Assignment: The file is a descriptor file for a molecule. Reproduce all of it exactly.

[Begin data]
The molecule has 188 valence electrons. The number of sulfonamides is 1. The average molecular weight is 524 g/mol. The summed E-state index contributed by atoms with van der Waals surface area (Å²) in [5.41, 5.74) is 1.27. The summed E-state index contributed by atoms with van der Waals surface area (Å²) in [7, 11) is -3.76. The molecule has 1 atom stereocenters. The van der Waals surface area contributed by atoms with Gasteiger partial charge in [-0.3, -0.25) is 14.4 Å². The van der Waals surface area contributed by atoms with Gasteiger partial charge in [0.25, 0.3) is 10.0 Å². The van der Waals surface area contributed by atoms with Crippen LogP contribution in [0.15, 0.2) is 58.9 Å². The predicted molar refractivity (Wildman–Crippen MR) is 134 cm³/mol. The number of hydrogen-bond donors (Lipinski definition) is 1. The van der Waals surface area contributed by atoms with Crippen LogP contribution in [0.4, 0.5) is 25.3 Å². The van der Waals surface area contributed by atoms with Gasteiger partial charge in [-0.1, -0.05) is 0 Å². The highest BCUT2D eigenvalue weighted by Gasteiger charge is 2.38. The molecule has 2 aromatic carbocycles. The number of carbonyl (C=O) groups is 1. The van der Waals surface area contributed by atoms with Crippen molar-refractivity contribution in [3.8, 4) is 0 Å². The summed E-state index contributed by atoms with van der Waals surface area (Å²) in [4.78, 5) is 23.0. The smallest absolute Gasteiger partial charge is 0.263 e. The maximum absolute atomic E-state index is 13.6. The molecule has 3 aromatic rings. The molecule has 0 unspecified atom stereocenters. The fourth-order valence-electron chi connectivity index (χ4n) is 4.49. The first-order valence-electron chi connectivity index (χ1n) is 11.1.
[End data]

The molecule has 188 valence electrons. The number of sulfonamides is 1. The average molecular weight is 524 g/mol. The summed E-state index contributed by atoms with van der Waals surface area (Å²) in [5.41, 5.74) is 1.27. The summed E-state index contributed by atoms with van der Waals surface area (Å²) in [7, 11) is -3.76. The molecule has 1 atom stereocenters. The van der Waals surface area contributed by atoms with Gasteiger partial charge in [-0.3, -0.25) is 14.4 Å². The van der Waals surface area contributed by atoms with Gasteiger partial charge in [0.25, 0.3) is 10.0 Å². The van der Waals surface area contributed by atoms with Crippen LogP contribution in [0.15, 0.2) is 58.9 Å². The predicted molar refractivity (Wildman–Crippen MR) is 134 cm³/mol. The number of hydrogen-bond donors (Lipinski definition) is 1. The van der Waals surface area contributed by atoms with Crippen LogP contribution in [0.4, 0.5) is 25.3 Å². The van der Waals surface area contributed by atoms with Gasteiger partial charge in [-0.1, -0.05) is 0 Å². The highest BCUT2D eigenvalue weighted by Gasteiger charge is 2.38. The molecule has 2 aromatic carbocycles. The number of carbonyl (C=O) groups is 1. The van der Waals surface area contributed by atoms with Crippen molar-refractivity contribution in [3.8, 4) is 0 Å². The summed E-state index contributed by atoms with van der Waals surface area (Å²) in [4.78, 5) is 23.0. The smallest absolute Gasteiger partial charge is 0.263 e. The maximum absolute atomic E-state index is 13.6. The molecule has 3 aromatic rings. The molecule has 0 unspecified atom stereocenters. The fourth-order valence-electron chi connectivity index (χ4n) is 4.49. The first-order valence-electron chi connectivity index (χ1n) is 11.1.